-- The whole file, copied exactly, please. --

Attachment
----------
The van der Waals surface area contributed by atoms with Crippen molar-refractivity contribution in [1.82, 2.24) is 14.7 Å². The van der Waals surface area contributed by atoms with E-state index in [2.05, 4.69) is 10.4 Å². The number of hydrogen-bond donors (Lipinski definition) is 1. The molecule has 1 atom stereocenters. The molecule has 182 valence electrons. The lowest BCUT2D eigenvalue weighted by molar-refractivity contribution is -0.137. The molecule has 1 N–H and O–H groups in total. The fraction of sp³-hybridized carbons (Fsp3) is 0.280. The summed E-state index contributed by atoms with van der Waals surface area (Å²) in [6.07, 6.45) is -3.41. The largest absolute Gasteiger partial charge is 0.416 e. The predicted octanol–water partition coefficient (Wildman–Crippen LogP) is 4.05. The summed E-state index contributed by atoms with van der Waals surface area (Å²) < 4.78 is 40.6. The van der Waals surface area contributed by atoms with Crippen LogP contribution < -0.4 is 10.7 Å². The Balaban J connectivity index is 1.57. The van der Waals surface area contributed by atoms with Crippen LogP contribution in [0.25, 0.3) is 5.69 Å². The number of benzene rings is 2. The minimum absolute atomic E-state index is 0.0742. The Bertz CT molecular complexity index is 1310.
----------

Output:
The van der Waals surface area contributed by atoms with Crippen molar-refractivity contribution in [1.82, 2.24) is 14.7 Å². The van der Waals surface area contributed by atoms with E-state index in [2.05, 4.69) is 10.4 Å². The number of hydrogen-bond donors (Lipinski definition) is 1. The molecule has 1 atom stereocenters. The molecule has 182 valence electrons. The lowest BCUT2D eigenvalue weighted by molar-refractivity contribution is -0.137. The molecule has 1 N–H and O–H groups in total. The fraction of sp³-hybridized carbons (Fsp3) is 0.280. The summed E-state index contributed by atoms with van der Waals surface area (Å²) in [6.07, 6.45) is -3.41. The largest absolute Gasteiger partial charge is 0.416 e. The predicted octanol–water partition coefficient (Wildman–Crippen LogP) is 4.05. The summed E-state index contributed by atoms with van der Waals surface area (Å²) < 4.78 is 40.6. The van der Waals surface area contributed by atoms with Crippen LogP contribution < -0.4 is 10.7 Å². The Balaban J connectivity index is 1.57. The van der Waals surface area contributed by atoms with Crippen LogP contribution in [0.25, 0.3) is 5.69 Å². The number of benzene rings is 2. The minimum absolute atomic E-state index is 0.0742. The Bertz CT molecular complexity index is 1310.